The plot was funded by Cheltenham Partnership's NHS Reducing Health Inequalities Olympic Legacy fund and supported by Cheltenham Borough Council's Healthy Lifestyles and environment charity Vision 21
Read more: http://www.thisisgloucestershire.co.uk/Green-scheme-breath-fresh-air-mental-health/story-19013247-detail/story.html#ixzz2Tp0cYH5v
Thursday, 16 May 2013
Taking care of you
am a carer for my husband who was injured whilst in the army. I also run a
company Vanilla Moon which specialises in holistic relaxation complementary and
beauty treatments from which I offer free treatments for service personal who
have been injured and their carers, by a company I started called
I know how hard it can be being a carer and often not a role that was a life
choice rather than one that we are often thrown into, I have shared some
thoughts using my professional back ground knowledge about taking care of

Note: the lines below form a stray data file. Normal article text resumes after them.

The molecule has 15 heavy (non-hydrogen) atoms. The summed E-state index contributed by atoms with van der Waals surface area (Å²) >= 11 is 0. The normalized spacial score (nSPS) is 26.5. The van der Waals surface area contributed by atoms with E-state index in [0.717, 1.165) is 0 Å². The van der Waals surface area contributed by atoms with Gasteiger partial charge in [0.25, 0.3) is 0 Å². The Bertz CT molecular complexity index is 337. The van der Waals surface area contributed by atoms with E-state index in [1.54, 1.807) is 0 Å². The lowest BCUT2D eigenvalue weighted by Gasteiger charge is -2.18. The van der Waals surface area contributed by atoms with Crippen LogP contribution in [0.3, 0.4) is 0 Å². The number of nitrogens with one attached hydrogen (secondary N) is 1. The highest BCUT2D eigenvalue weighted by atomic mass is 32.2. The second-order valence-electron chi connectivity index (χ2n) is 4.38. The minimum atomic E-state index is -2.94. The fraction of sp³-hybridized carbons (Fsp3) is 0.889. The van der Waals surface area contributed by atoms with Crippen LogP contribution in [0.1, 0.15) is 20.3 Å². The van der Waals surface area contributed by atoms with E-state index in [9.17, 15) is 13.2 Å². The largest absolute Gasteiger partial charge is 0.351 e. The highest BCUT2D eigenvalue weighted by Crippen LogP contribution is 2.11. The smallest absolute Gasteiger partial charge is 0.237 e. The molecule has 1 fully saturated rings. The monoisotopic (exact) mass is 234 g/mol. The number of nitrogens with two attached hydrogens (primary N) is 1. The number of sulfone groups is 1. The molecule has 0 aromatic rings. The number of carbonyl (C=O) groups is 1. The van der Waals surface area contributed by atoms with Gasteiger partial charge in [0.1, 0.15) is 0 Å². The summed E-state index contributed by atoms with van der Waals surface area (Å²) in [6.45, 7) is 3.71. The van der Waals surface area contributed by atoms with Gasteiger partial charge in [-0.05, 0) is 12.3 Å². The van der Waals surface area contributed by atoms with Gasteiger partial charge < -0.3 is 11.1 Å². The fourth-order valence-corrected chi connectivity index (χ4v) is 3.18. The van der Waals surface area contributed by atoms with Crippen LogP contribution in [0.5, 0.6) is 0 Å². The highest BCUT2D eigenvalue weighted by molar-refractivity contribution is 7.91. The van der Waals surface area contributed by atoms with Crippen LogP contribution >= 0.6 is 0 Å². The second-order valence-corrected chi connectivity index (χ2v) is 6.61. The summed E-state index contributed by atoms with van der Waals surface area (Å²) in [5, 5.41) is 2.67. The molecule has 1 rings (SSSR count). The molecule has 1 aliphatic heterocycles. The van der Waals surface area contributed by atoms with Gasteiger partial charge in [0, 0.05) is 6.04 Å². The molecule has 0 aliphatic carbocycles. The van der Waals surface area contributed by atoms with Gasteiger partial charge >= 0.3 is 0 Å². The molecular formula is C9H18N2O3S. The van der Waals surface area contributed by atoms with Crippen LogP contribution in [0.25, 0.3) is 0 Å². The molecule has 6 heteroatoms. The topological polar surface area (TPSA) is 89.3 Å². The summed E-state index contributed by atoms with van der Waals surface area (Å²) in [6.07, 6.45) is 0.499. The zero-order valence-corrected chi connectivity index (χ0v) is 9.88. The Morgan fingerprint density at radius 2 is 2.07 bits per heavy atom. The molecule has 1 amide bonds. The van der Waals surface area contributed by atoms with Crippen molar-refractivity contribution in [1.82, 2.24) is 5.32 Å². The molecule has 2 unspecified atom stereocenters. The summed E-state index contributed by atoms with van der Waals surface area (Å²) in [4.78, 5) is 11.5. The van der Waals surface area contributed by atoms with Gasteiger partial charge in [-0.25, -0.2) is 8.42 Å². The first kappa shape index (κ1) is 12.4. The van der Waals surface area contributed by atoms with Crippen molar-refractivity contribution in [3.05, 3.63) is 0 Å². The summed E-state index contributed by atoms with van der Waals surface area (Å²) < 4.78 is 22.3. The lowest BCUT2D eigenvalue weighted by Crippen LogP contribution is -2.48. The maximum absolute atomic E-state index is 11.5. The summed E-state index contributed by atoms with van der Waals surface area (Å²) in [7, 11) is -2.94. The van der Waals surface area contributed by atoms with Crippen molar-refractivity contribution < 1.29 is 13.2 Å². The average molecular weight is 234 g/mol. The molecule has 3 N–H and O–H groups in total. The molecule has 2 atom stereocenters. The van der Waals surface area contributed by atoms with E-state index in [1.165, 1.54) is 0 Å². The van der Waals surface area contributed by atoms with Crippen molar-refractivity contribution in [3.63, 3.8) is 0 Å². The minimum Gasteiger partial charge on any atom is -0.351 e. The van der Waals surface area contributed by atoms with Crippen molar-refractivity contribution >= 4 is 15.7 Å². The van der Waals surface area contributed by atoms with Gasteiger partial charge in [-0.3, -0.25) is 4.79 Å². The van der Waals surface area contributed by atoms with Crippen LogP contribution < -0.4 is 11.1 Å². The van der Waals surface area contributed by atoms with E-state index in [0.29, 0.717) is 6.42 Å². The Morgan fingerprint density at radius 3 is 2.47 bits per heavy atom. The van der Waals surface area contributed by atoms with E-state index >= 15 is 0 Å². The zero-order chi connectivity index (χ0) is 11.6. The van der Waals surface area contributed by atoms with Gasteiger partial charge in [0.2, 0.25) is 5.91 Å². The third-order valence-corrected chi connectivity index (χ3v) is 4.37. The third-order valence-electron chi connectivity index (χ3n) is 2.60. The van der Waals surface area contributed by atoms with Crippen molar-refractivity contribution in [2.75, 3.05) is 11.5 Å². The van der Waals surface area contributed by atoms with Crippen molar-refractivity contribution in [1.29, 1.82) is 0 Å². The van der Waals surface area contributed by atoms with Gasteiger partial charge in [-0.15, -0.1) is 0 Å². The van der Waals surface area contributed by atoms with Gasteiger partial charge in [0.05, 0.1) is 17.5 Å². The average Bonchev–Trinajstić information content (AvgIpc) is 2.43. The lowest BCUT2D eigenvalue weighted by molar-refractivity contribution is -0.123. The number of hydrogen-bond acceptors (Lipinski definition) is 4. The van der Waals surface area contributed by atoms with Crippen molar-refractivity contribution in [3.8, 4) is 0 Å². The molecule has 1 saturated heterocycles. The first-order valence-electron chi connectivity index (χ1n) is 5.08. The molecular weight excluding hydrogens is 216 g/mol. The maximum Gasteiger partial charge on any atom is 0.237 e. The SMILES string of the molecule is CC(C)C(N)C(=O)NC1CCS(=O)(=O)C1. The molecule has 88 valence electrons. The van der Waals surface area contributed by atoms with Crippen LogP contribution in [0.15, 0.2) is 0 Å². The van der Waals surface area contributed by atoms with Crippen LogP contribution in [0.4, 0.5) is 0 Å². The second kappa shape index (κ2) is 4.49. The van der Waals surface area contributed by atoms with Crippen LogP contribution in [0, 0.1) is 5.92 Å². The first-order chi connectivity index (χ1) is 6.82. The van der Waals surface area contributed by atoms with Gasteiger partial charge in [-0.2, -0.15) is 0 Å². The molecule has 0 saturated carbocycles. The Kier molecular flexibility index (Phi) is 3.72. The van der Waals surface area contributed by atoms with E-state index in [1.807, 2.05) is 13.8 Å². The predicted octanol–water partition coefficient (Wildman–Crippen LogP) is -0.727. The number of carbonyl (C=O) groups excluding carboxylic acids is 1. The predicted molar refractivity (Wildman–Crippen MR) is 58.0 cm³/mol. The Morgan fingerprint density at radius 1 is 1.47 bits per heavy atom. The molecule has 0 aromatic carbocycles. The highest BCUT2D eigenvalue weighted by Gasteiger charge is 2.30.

yourself when you are a carer.
Caring for yourself is often the first thing put on the back
burner when you are caring for someone else. Whether you are a busy mum, or
caring for an elderly or ill relative, don’t forget to take some time out for
yourself to care for you!
We know that busy carers won’t be able to take the time out
to spend days away at a spa resort, but we’ve got lots of ideas to keep you
feeling like you with a tiny bit of pamper time with Vanilla Moon.
Rushing around combined with the stresses of work and worry
can mean that you leave yourself running on empty, grabbing take away food and